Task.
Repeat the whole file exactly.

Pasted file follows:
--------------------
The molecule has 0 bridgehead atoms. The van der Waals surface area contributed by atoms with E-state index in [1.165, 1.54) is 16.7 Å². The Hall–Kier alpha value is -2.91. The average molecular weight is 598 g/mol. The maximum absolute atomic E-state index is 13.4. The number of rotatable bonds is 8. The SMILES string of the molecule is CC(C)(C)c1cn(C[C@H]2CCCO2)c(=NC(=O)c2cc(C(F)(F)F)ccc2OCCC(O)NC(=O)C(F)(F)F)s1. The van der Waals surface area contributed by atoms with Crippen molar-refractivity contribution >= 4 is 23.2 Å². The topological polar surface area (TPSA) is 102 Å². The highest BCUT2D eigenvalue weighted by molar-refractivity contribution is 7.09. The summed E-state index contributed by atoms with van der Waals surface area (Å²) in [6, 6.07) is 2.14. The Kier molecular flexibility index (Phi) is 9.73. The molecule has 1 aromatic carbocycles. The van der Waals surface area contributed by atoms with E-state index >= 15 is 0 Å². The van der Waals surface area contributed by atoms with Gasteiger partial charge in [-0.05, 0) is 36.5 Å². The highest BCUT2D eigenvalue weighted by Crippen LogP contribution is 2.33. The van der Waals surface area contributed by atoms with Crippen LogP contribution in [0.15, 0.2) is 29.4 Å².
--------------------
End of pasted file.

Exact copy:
The molecule has 0 bridgehead atoms. The van der Waals surface area contributed by atoms with E-state index in [1.165, 1.54) is 16.7 Å². The Hall–Kier alpha value is -2.91. The average molecular weight is 598 g/mol. The maximum absolute atomic E-state index is 13.4. The number of rotatable bonds is 8. The SMILES string of the molecule is CC(C)(C)c1cn(C[C@H]2CCCO2)c(=NC(=O)c2cc(C(F)(F)F)ccc2OCCC(O)NC(=O)C(F)(F)F)s1. The van der Waals surface area contributed by atoms with Crippen molar-refractivity contribution >= 4 is 23.2 Å². The topological polar surface area (TPSA) is 102 Å². The highest BCUT2D eigenvalue weighted by molar-refractivity contribution is 7.09. The summed E-state index contributed by atoms with van der Waals surface area (Å²) in [6, 6.07) is 2.14. The Kier molecular flexibility index (Phi) is 9.73. The molecule has 1 aromatic carbocycles. The van der Waals surface area contributed by atoms with E-state index >= 15 is 0 Å². The van der Waals surface area contributed by atoms with Gasteiger partial charge in [-0.05, 0) is 36.5 Å². The highest BCUT2D eigenvalue weighted by Crippen LogP contribution is 2.33. The van der Waals surface area contributed by atoms with Crippen LogP contribution in [0.15, 0.2) is 29.4 Å².